In times of upheaval, noise, and fear, like those we’re going through now with the Trump administration’s penchant for dishonesty, disregard for equal rights, and seeming dislike for democracy itself, finding healthy places of refuge are important. I can’t tell you what the healthiest places are for you, I can tell you what they are for me.
Books, music, dance, nature, love, are all sanctuaries for me. In his essay, “Nature”, Ralph Waldo Emerson wrote: “Here is a sanctity which shames our religions, and reality which discredits our heroes. Here we find nature to be the circumstances which dwarfs every other circumstance, and judges like a god all men that come to her.” I agree with Emerson, far beyond the reach of any mastery of words I might have in my possession.
For me, the sanctuary found in nature’s embrace protects the soul while the sanctuary in a loved one’s embrace protects the heart. We are all connected.
And yes, of course, music. Classical, jazz, international, Springsteen, the Beatles, and so on. The right music can take the blues away and allow an already happy day to strut its stuff in the clouds. Nature and music aside, it is safe to say books are my primary refuge. They have been for nearly as long as I have memory.
Of all the gifts my parents gave me, I rank my love of reading at the top. I read thirty to forty-something books a year on average. I am baffled by those who go through life without them. No doubt they are aware of other sanctuaries life offers that are utterly lost on me. I hope so. We all need them, and, more importantly, we all deserve them. From my days of homelessness to now, being connected to a book makes the shifting currents of life easier to manage.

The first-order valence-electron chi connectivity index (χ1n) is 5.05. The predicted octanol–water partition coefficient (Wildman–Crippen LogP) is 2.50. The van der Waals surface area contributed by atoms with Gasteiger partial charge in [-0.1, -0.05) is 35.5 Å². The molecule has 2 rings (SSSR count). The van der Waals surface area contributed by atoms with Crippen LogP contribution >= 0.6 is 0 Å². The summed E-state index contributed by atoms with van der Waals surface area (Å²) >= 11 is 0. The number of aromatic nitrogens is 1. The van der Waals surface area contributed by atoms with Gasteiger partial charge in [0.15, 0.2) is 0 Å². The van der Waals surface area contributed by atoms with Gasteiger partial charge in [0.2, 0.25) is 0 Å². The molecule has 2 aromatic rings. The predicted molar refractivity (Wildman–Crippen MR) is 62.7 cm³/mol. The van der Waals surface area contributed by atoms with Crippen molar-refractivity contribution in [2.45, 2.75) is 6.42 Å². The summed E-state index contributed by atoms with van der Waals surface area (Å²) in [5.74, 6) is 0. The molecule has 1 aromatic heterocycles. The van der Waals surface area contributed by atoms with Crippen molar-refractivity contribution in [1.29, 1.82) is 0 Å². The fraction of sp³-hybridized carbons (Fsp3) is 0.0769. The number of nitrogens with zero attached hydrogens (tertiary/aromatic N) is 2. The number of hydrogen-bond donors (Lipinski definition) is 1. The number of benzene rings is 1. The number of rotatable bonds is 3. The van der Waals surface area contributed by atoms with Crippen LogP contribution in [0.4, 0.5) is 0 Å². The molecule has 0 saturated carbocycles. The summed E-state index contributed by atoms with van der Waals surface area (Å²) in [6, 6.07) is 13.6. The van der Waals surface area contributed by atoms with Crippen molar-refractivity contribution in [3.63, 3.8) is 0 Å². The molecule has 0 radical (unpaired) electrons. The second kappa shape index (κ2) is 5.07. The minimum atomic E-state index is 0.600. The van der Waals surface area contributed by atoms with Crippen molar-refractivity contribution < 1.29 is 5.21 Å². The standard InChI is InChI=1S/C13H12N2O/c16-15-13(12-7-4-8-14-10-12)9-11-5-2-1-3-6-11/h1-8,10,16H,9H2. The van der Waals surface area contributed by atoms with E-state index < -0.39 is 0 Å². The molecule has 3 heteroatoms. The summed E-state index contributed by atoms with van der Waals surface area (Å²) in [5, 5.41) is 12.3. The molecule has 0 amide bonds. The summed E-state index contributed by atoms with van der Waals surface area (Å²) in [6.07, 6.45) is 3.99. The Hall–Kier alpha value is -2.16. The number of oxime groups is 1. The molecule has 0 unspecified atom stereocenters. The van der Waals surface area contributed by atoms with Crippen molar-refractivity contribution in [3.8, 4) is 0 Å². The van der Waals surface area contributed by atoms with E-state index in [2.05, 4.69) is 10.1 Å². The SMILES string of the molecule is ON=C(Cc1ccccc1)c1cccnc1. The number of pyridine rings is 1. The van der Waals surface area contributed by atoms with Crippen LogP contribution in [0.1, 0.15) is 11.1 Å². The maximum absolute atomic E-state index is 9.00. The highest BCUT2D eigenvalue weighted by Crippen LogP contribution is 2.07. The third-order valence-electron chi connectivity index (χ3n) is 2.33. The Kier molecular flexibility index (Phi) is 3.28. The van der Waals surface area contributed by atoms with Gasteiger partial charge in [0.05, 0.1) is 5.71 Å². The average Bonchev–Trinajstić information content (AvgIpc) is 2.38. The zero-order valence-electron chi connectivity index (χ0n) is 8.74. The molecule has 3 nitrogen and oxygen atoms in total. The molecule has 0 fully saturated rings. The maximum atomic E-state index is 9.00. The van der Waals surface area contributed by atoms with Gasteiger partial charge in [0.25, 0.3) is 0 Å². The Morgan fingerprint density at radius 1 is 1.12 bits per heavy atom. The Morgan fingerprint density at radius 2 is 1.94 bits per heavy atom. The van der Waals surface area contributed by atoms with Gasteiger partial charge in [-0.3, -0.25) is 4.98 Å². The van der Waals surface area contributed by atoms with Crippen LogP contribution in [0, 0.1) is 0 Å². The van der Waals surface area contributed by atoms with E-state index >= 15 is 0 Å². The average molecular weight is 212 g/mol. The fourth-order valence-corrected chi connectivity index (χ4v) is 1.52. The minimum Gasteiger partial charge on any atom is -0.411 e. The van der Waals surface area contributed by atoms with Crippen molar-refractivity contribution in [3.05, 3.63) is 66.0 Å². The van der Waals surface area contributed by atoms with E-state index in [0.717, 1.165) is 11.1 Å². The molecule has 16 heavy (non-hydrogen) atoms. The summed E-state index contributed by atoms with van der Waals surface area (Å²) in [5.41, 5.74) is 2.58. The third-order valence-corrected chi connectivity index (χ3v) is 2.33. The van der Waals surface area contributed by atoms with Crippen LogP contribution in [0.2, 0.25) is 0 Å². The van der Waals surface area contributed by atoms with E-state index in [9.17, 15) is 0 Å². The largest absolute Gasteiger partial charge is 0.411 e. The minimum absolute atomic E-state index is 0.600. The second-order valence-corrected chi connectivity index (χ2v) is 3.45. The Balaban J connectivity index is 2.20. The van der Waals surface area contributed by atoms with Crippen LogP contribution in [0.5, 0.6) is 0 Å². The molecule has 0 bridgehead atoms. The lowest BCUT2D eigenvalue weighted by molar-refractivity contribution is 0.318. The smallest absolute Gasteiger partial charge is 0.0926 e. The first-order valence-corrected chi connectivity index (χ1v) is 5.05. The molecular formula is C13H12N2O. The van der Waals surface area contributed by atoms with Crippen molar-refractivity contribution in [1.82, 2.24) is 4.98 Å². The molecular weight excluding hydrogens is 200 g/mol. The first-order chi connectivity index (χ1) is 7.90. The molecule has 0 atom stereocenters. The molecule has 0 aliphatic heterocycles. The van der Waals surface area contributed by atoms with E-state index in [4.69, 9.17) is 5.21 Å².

Through good times and bad, if you’ll permit me the use of an all too worn phrase, I’ve been part of the infinite number of worlds found in the pages of books. Along the way I spent time with Dickens and Steinbeck, Edith Wharton, Jon Dos Passos, Whitman, Updike, Anna Quindlen, James Salter, and on and on and on. My mind has traveled the sentences their minds created! And, along the way, I’ve hung out with Pip, and listened to Steinbeck’s Charley bark like crazy at the bears in a canyon out west. I spent time with Lincoln and his cabinet in Doris Kearns Goodwin’s, “Team of Rivals.”
Your refuge can be a rich resource of knowledge. I gobbled up Shelby three-volume, “Civil War: A Narrative,” a collection of work so extraordinary I almost believed I was living in the 1860s and nowhere else.
Taking healthy care of yourself is not an act of disloyalty to anyone else. Moreover, remembering to take care of yourself, a retreat into a loved sanctuary, a conversation with a friend, say, will make you far more effective when you turn your focus to the benefit of others. Something we all need to do in today’s climate.